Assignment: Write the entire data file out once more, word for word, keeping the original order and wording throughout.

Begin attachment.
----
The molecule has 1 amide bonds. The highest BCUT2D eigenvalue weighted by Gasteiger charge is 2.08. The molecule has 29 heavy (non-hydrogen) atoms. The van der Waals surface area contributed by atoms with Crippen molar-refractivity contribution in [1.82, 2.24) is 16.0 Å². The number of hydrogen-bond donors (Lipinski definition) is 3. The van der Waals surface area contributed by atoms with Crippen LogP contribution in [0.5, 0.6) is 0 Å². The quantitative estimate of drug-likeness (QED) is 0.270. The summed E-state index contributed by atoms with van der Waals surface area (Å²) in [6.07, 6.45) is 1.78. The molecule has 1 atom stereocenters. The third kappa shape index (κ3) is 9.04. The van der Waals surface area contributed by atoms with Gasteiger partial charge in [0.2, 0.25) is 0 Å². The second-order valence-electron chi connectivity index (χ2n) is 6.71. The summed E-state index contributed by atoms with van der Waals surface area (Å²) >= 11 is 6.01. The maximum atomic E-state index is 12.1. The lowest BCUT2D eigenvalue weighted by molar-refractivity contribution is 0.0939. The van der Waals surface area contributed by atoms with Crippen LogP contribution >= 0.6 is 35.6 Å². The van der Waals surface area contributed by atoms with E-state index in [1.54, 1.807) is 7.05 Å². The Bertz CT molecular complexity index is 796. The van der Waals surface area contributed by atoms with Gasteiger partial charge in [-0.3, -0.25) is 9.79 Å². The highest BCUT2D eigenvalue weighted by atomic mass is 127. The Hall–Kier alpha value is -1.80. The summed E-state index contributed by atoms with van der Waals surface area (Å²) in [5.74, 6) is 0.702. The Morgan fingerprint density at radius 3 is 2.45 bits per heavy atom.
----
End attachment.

The molecule has 1 amide bonds. The highest BCUT2D eigenvalue weighted by Gasteiger charge is 2.08. The molecule has 29 heavy (non-hydrogen) atoms. The van der Waals surface area contributed by atoms with Crippen molar-refractivity contribution in [1.82, 2.24) is 16.0 Å². The number of hydrogen-bond donors (Lipinski definition) is 3. The van der Waals surface area contributed by atoms with Crippen LogP contribution in [0.5, 0.6) is 0 Å². The quantitative estimate of drug-likeness (QED) is 0.270. The summed E-state index contributed by atoms with van der Waals surface area (Å²) in [6.07, 6.45) is 1.78. The molecule has 1 atom stereocenters. The third kappa shape index (κ3) is 9.04. The van der Waals surface area contributed by atoms with Gasteiger partial charge in [0.2, 0.25) is 0 Å². The second-order valence-electron chi connectivity index (χ2n) is 6.71. The summed E-state index contributed by atoms with van der Waals surface area (Å²) >= 11 is 6.01. The maximum atomic E-state index is 12.1. The lowest BCUT2D eigenvalue weighted by molar-refractivity contribution is 0.0939. The van der Waals surface area contributed by atoms with Crippen LogP contribution >= 0.6 is 35.6 Å². The van der Waals surface area contributed by atoms with E-state index in [1.54, 1.807) is 7.05 Å². The Bertz CT molecular complexity index is 796. The van der Waals surface area contributed by atoms with Gasteiger partial charge in [-0.3, -0.25) is 9.79 Å². The highest BCUT2D eigenvalue weighted by atomic mass is 127. The Hall–Kier alpha value is -1.80. The summed E-state index contributed by atoms with van der Waals surface area (Å²) in [5.74, 6) is 0.702. The Morgan fingerprint density at radius 3 is 2.45 bits per heavy atom.